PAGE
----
Japan’s mobile phone disaster

Japan’s mobile phone sector is admired the world over, and Japanese mobile phones are years ahead the rest of the world regarding functionality. However, Japan’s mobile phone industry may be heading for a disaster, similar to the European 3G spectrum license fee disaster which almost bankrupted Europe’s mobile phone operators – unless changes are made quickly. Statistics released today show that mobile phone deliveries in October dropped down to 1/4 of steady sales maintained over the last 8 years as the figure below shows.

Switch from subsidy business model to installment contract model causes Japan's mobile phone handset market to collapse (temporarily)
Switch from subsidy business model to installment contract model causes Japan’s mobile phone handset market to collapse (temporarily)

What is the reason for the disastrous drop in mobile phone deliveries?

Until recently Japan’s mobile phone operators subsidized mobile phone handsets. Consumers would typically pay YEN 10,000 (about US$ 100) for handsets with built-in digital TV, GPS, movie camera with auto-focus, electronic money and tickets, QR-code reader, and much more, which cost the operators up to YEN 100,000 (US$ 1000) per handset.

Encouraged by Japan’s Government, mobile operators recently switched from the subsidy model to an installment plan, while discounting the monthly usage fees.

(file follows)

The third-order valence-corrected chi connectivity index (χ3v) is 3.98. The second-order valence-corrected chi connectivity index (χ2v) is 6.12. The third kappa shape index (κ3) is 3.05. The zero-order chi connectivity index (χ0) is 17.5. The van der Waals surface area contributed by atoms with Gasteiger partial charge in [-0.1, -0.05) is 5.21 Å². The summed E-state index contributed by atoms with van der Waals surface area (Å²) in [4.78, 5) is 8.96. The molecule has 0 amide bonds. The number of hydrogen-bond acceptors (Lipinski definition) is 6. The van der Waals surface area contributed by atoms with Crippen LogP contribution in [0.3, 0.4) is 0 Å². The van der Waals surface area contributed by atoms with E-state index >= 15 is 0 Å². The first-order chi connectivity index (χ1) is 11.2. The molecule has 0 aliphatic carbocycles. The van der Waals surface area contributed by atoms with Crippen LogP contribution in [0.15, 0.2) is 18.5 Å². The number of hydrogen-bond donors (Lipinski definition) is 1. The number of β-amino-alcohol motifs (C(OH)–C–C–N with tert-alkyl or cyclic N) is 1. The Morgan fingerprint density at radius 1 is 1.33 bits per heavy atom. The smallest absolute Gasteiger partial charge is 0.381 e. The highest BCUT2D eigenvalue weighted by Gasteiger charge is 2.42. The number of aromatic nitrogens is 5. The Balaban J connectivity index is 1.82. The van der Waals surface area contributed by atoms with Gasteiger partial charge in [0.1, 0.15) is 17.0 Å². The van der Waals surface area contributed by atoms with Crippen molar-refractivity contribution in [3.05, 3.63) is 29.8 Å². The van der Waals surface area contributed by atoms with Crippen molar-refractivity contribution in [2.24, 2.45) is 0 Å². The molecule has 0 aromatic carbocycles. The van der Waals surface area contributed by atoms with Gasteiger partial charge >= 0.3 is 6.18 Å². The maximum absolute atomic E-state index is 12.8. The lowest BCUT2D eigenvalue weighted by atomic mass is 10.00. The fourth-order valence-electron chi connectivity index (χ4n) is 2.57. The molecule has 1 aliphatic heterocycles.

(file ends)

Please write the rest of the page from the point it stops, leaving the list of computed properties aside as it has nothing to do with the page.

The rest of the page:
While previously consumers put YEN 10,000 (US$ 100) or in some cases YEN 1 (1 cent) on the counter to receive one of the world’s most advanced handsets, since a few weeks ago consumers are faced with a 2 year installment purchase contract where they pay the full YEN 60,000 (US$ 600) or YEN 80,000 (US$ 800) for a handset in installments of around YEN 3000 (US$ 30) each month for two years. Not surprisingly handset sales dropped into the cellar as shown above (the figure above actually shows the deliveries from manufacturers to mobile operators, not the actual retail sales).

What are the likely consequences?

  1. continuing consolidation of Japan’s mobile phone handset makers
  2. surviving handset makers will push into international markets
  3. operators will push harder for cheaper handsets
  4. operators might return to a modified subsidy model
  5. NOKIA might get another chance in Japan

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